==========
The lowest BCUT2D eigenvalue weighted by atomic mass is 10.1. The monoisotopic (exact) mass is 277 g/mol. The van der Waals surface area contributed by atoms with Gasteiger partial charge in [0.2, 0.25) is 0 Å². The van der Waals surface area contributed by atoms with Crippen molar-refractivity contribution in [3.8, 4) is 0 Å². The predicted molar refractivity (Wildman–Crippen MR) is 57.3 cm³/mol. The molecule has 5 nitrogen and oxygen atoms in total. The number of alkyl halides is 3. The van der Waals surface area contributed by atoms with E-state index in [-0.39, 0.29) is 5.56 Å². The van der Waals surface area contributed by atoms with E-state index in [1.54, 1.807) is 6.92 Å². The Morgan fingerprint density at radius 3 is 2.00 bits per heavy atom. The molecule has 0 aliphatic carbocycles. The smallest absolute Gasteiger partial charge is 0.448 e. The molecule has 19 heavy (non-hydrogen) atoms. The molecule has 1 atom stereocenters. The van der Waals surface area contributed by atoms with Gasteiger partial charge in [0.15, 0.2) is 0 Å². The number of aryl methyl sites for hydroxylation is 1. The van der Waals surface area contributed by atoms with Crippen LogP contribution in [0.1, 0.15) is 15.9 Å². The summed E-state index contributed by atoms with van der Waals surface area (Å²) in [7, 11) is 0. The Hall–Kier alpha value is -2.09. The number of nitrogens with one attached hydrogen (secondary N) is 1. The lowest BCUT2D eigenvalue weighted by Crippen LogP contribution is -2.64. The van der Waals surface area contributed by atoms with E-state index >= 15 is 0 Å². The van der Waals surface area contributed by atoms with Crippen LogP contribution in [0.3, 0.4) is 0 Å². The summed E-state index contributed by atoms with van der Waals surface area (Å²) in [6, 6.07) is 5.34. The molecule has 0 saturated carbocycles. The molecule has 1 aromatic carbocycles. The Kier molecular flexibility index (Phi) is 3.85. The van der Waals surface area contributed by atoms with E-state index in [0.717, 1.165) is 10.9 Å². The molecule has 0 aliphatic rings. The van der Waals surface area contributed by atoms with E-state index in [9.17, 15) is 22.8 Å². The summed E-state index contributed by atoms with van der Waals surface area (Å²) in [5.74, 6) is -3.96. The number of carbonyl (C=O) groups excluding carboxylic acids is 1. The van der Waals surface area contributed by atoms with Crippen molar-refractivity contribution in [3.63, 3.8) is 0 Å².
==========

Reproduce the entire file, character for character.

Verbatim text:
The lowest BCUT2D eigenvalue weighted by atomic mass is 10.1. The monoisotopic (exact) mass is 277 g/mol. The van der Waals surface area contributed by atoms with Gasteiger partial charge in [0.2, 0.25) is 0 Å². The van der Waals surface area contributed by atoms with Crippen molar-refractivity contribution in [3.8, 4) is 0 Å². The predicted molar refractivity (Wildman–Crippen MR) is 57.3 cm³/mol. The molecule has 5 nitrogen and oxygen atoms in total. The number of alkyl halides is 3. The van der Waals surface area contributed by atoms with E-state index in [-0.39, 0.29) is 5.56 Å². The van der Waals surface area contributed by atoms with E-state index in [1.54, 1.807) is 6.92 Å². The Morgan fingerprint density at radius 3 is 2.00 bits per heavy atom. The molecule has 0 aliphatic carbocycles. The smallest absolute Gasteiger partial charge is 0.448 e. The molecule has 19 heavy (non-hydrogen) atoms. The molecule has 1 atom stereocenters. The van der Waals surface area contributed by atoms with Gasteiger partial charge in [0.15, 0.2) is 0 Å². The number of aryl methyl sites for hydroxylation is 1. The van der Waals surface area contributed by atoms with Crippen LogP contribution in [0.1, 0.15) is 15.9 Å². The summed E-state index contributed by atoms with van der Waals surface area (Å²) in [7, 11) is 0. The Hall–Kier alpha value is -2.09. The number of nitrogens with one attached hydrogen (secondary N) is 1. The lowest BCUT2D eigenvalue weighted by Crippen LogP contribution is -2.64. The van der Waals surface area contributed by atoms with E-state index >= 15 is 0 Å². The van der Waals surface area contributed by atoms with Crippen LogP contribution in [0.3, 0.4) is 0 Å². The summed E-state index contributed by atoms with van der Waals surface area (Å²) in [6, 6.07) is 5.34. The molecule has 0 saturated carbocycles. The molecule has 1 aromatic carbocycles. The Kier molecular flexibility index (Phi) is 3.85. The van der Waals surface area contributed by atoms with E-state index in [0.717, 1.165) is 10.9 Å². The molecule has 0 aliphatic rings. The van der Waals surface area contributed by atoms with E-state index in [9.17, 15) is 22.8 Å². The summed E-state index contributed by atoms with van der Waals surface area (Å²) in [5.74, 6) is -3.96. The number of carbonyl (C=O) groups excluding carboxylic acids is 1. The van der Waals surface area contributed by atoms with Crippen molar-refractivity contribution in [3.63, 3.8) is 0 Å².